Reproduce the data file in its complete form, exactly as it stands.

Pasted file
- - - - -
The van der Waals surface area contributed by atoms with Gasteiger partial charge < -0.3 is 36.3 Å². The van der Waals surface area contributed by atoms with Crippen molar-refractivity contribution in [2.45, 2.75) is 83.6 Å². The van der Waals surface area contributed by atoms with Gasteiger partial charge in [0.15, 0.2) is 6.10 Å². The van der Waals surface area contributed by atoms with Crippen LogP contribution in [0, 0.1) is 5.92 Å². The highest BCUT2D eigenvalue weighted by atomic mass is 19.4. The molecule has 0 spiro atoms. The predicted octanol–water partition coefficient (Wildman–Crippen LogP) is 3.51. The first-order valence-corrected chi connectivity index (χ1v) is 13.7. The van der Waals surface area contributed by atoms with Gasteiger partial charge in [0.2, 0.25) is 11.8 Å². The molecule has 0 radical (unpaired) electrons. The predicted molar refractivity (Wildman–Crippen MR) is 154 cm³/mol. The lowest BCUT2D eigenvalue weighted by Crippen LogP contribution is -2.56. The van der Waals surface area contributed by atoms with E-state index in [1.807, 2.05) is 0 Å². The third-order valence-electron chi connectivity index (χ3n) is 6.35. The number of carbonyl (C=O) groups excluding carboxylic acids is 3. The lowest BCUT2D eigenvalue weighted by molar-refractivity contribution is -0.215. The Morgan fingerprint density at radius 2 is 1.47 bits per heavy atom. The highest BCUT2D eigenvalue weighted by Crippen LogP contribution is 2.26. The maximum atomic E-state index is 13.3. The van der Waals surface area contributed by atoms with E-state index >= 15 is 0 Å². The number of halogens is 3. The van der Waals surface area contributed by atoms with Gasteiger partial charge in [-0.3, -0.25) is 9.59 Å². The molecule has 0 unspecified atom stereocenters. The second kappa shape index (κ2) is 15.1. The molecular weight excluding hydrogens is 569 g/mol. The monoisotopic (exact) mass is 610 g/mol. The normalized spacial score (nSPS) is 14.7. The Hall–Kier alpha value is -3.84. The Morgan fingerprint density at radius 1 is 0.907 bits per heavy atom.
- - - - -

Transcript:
The van der Waals surface area contributed by atoms with Gasteiger partial charge < -0.3 is 36.3 Å². The van der Waals surface area contributed by atoms with Crippen molar-refractivity contribution in [2.45, 2.75) is 83.6 Å². The van der Waals surface area contributed by atoms with Gasteiger partial charge in [0.15, 0.2) is 6.10 Å². The van der Waals surface area contributed by atoms with Crippen LogP contribution in [0, 0.1) is 5.92 Å². The highest BCUT2D eigenvalue weighted by atomic mass is 19.4. The molecule has 0 spiro atoms. The predicted octanol–water partition coefficient (Wildman–Crippen LogP) is 3.51. The first-order valence-corrected chi connectivity index (χ1v) is 13.7. The van der Waals surface area contributed by atoms with Gasteiger partial charge in [0.2, 0.25) is 11.8 Å². The molecule has 0 radical (unpaired) electrons. The predicted molar refractivity (Wildman–Crippen MR) is 154 cm³/mol. The lowest BCUT2D eigenvalue weighted by Crippen LogP contribution is -2.56. The van der Waals surface area contributed by atoms with E-state index in [1.807, 2.05) is 0 Å². The third-order valence-electron chi connectivity index (χ3n) is 6.35. The number of carbonyl (C=O) groups excluding carboxylic acids is 3. The lowest BCUT2D eigenvalue weighted by molar-refractivity contribution is -0.215. The Morgan fingerprint density at radius 2 is 1.47 bits per heavy atom. The highest BCUT2D eigenvalue weighted by Crippen LogP contribution is 2.26. The maximum atomic E-state index is 13.3. The van der Waals surface area contributed by atoms with E-state index >= 15 is 0 Å². The number of halogens is 3. The van der Waals surface area contributed by atoms with Gasteiger partial charge in [-0.3, -0.25) is 9.59 Å². The molecule has 0 unspecified atom stereocenters. The second kappa shape index (κ2) is 15.1. The molecular weight excluding hydrogens is 569 g/mol. The monoisotopic (exact) mass is 610 g/mol. The normalized spacial score (nSPS) is 14.7. The Hall–Kier alpha value is -3.84. The Morgan fingerprint density at radius 1 is 0.907 bits per heavy atom.